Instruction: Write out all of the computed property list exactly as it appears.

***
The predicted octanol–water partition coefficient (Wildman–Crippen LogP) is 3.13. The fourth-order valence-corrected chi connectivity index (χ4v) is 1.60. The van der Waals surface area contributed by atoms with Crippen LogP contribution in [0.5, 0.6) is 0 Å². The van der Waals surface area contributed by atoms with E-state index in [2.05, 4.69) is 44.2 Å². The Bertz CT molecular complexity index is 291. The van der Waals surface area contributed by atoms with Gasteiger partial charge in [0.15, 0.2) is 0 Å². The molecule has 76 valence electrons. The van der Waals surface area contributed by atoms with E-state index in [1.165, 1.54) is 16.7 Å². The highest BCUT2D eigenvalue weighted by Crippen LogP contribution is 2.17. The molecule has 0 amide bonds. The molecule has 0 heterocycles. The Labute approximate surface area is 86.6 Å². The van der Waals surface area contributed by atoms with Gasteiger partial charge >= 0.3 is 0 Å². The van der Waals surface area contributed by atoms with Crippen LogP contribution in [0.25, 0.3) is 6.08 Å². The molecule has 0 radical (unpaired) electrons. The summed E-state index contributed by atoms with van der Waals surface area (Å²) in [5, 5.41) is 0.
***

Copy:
The predicted octanol–water partition coefficient (Wildman–Crippen LogP) is 3.13. The fourth-order valence-corrected chi connectivity index (χ4v) is 1.60. The van der Waals surface area contributed by atoms with Crippen LogP contribution in [0.5, 0.6) is 0 Å². The van der Waals surface area contributed by atoms with E-state index in [2.05, 4.69) is 44.2 Å². The Bertz CT molecular complexity index is 291. The van der Waals surface area contributed by atoms with Gasteiger partial charge in [0.15, 0.2) is 0 Å². The molecule has 76 valence electrons. The van der Waals surface area contributed by atoms with E-state index in [1.165, 1.54) is 16.7 Å². The highest BCUT2D eigenvalue weighted by Crippen LogP contribution is 2.17. The molecule has 0 amide bonds. The molecule has 0 heterocycles. The Labute approximate surface area is 86.6 Å². The van der Waals surface area contributed by atoms with Gasteiger partial charge >= 0.3 is 0 Å². The van der Waals surface area contributed by atoms with Crippen LogP contribution in [0.25, 0.3) is 6.08 Å². The molecule has 0 radical (unpaired) electrons. The summed E-state index contributed by atoms with van der Waals surface area (Å²) in [5, 5.41) is 0.